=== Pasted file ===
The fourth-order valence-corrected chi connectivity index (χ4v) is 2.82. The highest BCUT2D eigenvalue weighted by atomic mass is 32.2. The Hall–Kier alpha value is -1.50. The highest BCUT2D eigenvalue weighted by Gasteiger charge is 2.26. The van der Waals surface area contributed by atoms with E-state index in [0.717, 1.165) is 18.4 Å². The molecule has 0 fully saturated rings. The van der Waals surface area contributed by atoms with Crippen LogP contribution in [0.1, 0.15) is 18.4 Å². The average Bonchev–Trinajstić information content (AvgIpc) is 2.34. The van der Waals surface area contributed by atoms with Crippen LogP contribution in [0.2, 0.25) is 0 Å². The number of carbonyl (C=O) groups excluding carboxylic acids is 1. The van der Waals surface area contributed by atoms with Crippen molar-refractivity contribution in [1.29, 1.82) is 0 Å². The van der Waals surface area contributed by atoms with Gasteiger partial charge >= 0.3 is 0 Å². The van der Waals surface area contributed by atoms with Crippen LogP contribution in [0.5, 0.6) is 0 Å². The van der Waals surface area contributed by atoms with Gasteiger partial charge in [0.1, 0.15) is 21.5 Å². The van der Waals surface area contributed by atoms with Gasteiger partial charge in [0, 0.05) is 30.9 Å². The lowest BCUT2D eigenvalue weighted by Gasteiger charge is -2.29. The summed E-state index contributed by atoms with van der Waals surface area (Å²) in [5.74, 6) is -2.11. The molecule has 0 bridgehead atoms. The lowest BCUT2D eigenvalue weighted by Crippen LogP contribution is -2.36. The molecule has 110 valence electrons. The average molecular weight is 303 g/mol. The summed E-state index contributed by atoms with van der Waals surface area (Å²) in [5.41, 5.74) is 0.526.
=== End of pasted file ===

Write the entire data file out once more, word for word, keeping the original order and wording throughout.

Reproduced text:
The fourth-order valence-corrected chi connectivity index (χ4v) is 2.82. The highest BCUT2D eigenvalue weighted by atomic mass is 32.2. The Hall–Kier alpha value is -1.50. The highest BCUT2D eigenvalue weighted by Gasteiger charge is 2.26. The van der Waals surface area contributed by atoms with E-state index in [0.717, 1.165) is 18.4 Å². The molecule has 0 fully saturated rings. The van der Waals surface area contributed by atoms with Crippen LogP contribution in [0.1, 0.15) is 18.4 Å². The average Bonchev–Trinajstić information content (AvgIpc) is 2.34. The van der Waals surface area contributed by atoms with Crippen LogP contribution in [0.2, 0.25) is 0 Å². The number of carbonyl (C=O) groups excluding carboxylic acids is 1. The van der Waals surface area contributed by atoms with Crippen molar-refractivity contribution in [1.29, 1.82) is 0 Å². The van der Waals surface area contributed by atoms with Gasteiger partial charge >= 0.3 is 0 Å². The van der Waals surface area contributed by atoms with Crippen LogP contribution in [0.5, 0.6) is 0 Å². The van der Waals surface area contributed by atoms with Gasteiger partial charge in [0.1, 0.15) is 21.5 Å². The van der Waals surface area contributed by atoms with Gasteiger partial charge in [0, 0.05) is 30.9 Å². The lowest BCUT2D eigenvalue weighted by Gasteiger charge is -2.29. The summed E-state index contributed by atoms with van der Waals surface area (Å²) in [5.74, 6) is -2.11. The molecule has 0 bridgehead atoms. The lowest BCUT2D eigenvalue weighted by Crippen LogP contribution is -2.36. The molecule has 110 valence electrons. The average molecular weight is 303 g/mol. The summed E-state index contributed by atoms with van der Waals surface area (Å²) in [5.41, 5.74) is 0.526.